TORONTO – Jose Bautista wanted relief from the pain in his troubled right shoulder, both on the field and at home, and a cortisone shot was, in his words, "the least invasive but most aggressive next step."
Whether the injection of steroids directly into the affected area reduces the swelling enough to ease the pain, and allow a return to full mobility, won’t be known for a few days yet. Perhaps his body reacts well to it, perhaps not. There are no guarantees here.
In the meantime, both the all-star right-fielder and the Toronto Blue Jays have plenty riding on the effectiveness of the treatment sitting in his shoulder right now. A return to health would allow Bautista to be a complete player again, uncorking the roster bottleneck caused by his inability to throw.
"I don’t think so," he replied Monday when asked if the injury might linger until the off-season, when rest would allow the necessary healing. "It’s inflammation, it’s there until it starts going down, unless I irritate it again, and I have no reason to believe why this will just stick around for a long time."
Well, it’s also a little more complicated than simply inflammation, as Bautista, revealing specifics about the injury for the first time, explained that he has "inflammation inside the shoulder joint which causes an impingement, and the inflammation was just too slow to subside."
An impingement – a constriction of muscle or tendon, which may also be caught against bone – can be more complicated than swelling alone, depending on the type. Bautista repeated Monday that his MRI showed no structural damage and added that the other options at his disposal – more rest or exploratory surgery – were "things that won’t bring me out to right field any sooner."
No one has suggested to him that he may need surgery and right now he won’t consider it "unless my career was in jeopardy." No one is suggesting anything remotely close to that right now, although few foresaw that Bautista’s ill-advised attempt to throw out Delmon Young at first base after an angry exchange with some Orioles on April 21 would have sidelined him this long.
"When you take pictures, you look at MRIs and X-rays, there’s not much there other than inflammation," said Bautista. "It would be pretty hard for all these doctors and experts to have looked at my MRIs and not seen anything. So if you do an exploratory surgery, it would have to be an absolute last resort because it makes no sense unless it gets to the point I can’t play anymore and it would be the only way for me to get back on the field."
Obviously the sooner that happens the better for the Blue Jays, who are also down outfielder Michael Saunders, who’s resting his surgically repaired left knee. Further depleting their depth is that Dalton Pompey down at triple-A Buffalo is day-to-day with left knee soreness after lunging to first base.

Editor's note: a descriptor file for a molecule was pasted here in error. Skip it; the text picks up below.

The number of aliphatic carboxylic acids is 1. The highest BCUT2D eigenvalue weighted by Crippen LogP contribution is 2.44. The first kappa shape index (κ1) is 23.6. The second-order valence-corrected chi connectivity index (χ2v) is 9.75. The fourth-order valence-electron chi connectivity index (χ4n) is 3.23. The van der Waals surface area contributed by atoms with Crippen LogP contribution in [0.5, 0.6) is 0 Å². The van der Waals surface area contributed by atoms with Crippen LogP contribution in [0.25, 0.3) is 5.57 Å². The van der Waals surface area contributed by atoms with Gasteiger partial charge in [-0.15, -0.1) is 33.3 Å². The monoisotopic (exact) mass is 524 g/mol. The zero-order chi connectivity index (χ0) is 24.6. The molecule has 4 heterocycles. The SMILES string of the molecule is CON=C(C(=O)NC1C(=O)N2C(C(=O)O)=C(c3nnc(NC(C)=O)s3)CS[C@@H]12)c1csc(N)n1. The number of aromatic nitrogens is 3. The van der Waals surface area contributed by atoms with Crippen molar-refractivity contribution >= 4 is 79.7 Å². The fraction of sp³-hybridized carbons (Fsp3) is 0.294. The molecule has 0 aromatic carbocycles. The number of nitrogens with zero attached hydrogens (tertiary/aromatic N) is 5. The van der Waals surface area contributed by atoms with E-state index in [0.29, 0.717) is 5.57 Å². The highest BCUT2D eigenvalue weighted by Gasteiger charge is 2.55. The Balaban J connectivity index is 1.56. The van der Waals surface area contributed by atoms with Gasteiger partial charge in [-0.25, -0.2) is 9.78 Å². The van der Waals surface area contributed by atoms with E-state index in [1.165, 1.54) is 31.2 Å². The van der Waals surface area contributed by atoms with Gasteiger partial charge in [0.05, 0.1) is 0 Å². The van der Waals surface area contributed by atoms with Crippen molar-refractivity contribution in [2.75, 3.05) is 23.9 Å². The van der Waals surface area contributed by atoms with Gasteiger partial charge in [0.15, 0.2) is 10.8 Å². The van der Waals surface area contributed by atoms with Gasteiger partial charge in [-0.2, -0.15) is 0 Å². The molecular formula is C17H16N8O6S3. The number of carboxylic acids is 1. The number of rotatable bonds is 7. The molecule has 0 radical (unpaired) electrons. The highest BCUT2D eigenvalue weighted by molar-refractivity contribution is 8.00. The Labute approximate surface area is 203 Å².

They’re using a combination of Chris Colabello, Ezequiel Carrera and Danny Valencia to flank Kevin Pillar in centre right now.
Bautista missed Sunday’s 8-2 win over the Seattle Mariners after getting the cortisone shot in the morning, and wasn’t in the starting lineup again Monday against the Chicago White Sox, even though he said he could play and it wasn’t his decision to sit.
On Tuesday he’ll resume his throwing program, and that’s when he’ll be better able to judge whether the cortisone is working or not. The Blue Jays are in Washington next week for three games and in New York on June 15-16 for a pair against the Mets that will be played under National League rules, so DHing won’t be an option, and an already tight crunch will only get worse.
"I want to be back out on the field," said Bautista. "I’m a complete player and I feel like I can contribute on both sides as long as I’m healthy. Right now I’m not, so I can only DH, and because of the makeup of our team as well, the kind of position players that we have, we have (Dioner) Navarro who’s not here, (Justin) Smoak and (Danny) Valencia, and (Chris) Colabello and Edwin (Encarnacion), it’s just tough if we throw myself into that mix.
"It’s too many players sort of in the same role, it definitely creates a logjam and a lack of bodies to go out in the outfield."
Bautista also isn’t looking for half-measures – when he returns to the field, he wants to be able "to compete" without restrictions.
The cortisone shot wasn’t a possibility earlier – they’re generally not recommended in the early stages of an impingement – and it’s usually two or three days before any benefits are felt.
Those can’t come soon enough for Bautista.
"The progression wasn’t going the way I expected or as quick as I expected and I was looking for some relief, not only on the field for my work life, but also for my regular life," he said. "Throbbing pain at night is not necessarily enjoyable and I was having to take pain medication just to go to sleep, that was messing up my stomach. It was just time. I’ve been on the pain medicine for too long anyway, so it was time to cut that off and try alternatives. This was the least invasive of the other alternatives."
Bautista and the Blue Jays also need it to be the most effective, because the alternatives are very bad for the both of them.